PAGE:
Real meaning: This team sucks.
One thing a commentator really can't say is, "This team really sucks and isn't worth watching even for laughs," because they're working for a broadcasting network whose bread and butter depends on convincing people every game they broadcast is totally exciting and worth watching.
Which can be quite a tall order at times.
But when the team is literally falling down in front of you, you've got to say something about it, so you might point out that the team is in a "rebuilding phase," or going through a "transition." If they have a lot of new recruits, you can point out that they are a "young team." The real problem might be that the coach sucks or the management sucks or the players all have drug problems, but it's safer to go with "rebuilding."
And a player that's part of the "rebuilding" might be a "project," which basically means that, sure, he doesn't seem to understand how to play the game, but he's fast and strong, and we're sure there's got to be something he can be trained to do, like maybe holding a clipboard.
And possibly even writing on one!
But this really gets into wink-and-nod territory when a team has been "rebuilding" for over 10 years, in which case another angle is to say that they are a "blue-collar" or "hard-working" team. This is similar to calling one person a "role-player" in that you're basically saying that they've accomplished absolutely nothing over many, many years. But hey! You're totally sure they are trying their best.
And as a sports commentator, you can't help but want to express your incredulity, and possibly disgust, at the team's fans that keep showing up to these train wrecks day after day, but instead of asking, "What is wrong with these people?" on network TV, you just remark on how "loyal" they are.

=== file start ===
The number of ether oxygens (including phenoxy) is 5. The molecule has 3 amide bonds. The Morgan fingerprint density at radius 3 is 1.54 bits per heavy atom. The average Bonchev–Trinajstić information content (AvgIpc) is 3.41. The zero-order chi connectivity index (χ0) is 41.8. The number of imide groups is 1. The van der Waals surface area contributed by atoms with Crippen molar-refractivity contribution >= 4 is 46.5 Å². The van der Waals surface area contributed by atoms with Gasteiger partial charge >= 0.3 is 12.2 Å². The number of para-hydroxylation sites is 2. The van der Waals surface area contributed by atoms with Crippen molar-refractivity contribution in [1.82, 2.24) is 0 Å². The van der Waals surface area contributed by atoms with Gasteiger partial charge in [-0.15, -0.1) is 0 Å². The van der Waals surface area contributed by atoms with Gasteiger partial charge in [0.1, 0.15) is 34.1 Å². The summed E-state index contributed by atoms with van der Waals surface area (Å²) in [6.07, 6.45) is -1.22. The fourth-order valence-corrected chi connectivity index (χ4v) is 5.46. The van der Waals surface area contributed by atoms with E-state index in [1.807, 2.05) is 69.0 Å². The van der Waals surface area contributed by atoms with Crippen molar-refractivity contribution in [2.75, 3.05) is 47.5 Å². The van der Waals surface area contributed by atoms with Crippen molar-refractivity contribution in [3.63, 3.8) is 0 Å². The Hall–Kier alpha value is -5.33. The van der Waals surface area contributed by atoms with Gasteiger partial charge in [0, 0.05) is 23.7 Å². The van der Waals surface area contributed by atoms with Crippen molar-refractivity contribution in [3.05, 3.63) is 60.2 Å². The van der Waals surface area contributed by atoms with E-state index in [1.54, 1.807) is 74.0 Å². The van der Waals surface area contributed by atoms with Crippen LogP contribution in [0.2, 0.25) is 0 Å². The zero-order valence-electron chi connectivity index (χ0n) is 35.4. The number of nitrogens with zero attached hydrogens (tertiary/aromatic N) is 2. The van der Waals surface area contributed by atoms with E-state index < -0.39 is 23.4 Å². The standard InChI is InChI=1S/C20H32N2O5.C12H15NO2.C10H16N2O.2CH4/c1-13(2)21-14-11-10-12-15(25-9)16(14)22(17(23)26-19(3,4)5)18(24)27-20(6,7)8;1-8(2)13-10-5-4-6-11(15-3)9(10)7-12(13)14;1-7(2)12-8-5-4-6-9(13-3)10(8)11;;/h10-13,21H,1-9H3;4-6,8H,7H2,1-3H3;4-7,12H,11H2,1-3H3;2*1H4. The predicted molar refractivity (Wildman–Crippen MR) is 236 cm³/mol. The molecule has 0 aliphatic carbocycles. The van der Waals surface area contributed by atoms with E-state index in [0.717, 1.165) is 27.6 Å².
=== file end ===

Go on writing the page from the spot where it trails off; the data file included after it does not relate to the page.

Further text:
Racial Code Words
One big thing nobody can talk about in sports is race, even though pretty much everybody thinks about it. You don't have to be a racist to have some preconceptions buried somewhere. Even if you take two average, non-racist people and have them listen to the same play-by-play broadcast, they'll have different opinions on how the player performed depending on if you told them he was black or white.
In that study, when listeners thought he was black, they tended to think he was more "athletic" and performed better, but thought the white version of the same guy showed more intelligence and "hustle."
However, participants' heads imploded when told the player was Blake Griffin.
If the fans can't help having different expectations of different races, then commentators certainly can't either. That's why a black quarterback who is able to move deftly in the pocket has a lot of "athleticism," while a white QB is clearly showing his "imagination." A hockey announcer might call a Canadian player's lack of toughness for what it is, while chalking another player's wimpiness up to his "European" origins.
And since only nonwhite players are expected to be fast and athletic, logically, only white players can be "deceptively fast." Like Toby Gerhart, Harrison Jones, Matt Jones, Brady Quinn or Jordan Shipley. The implication is something like, "It was surprising that he outran that cornerback because his skin color is very light!"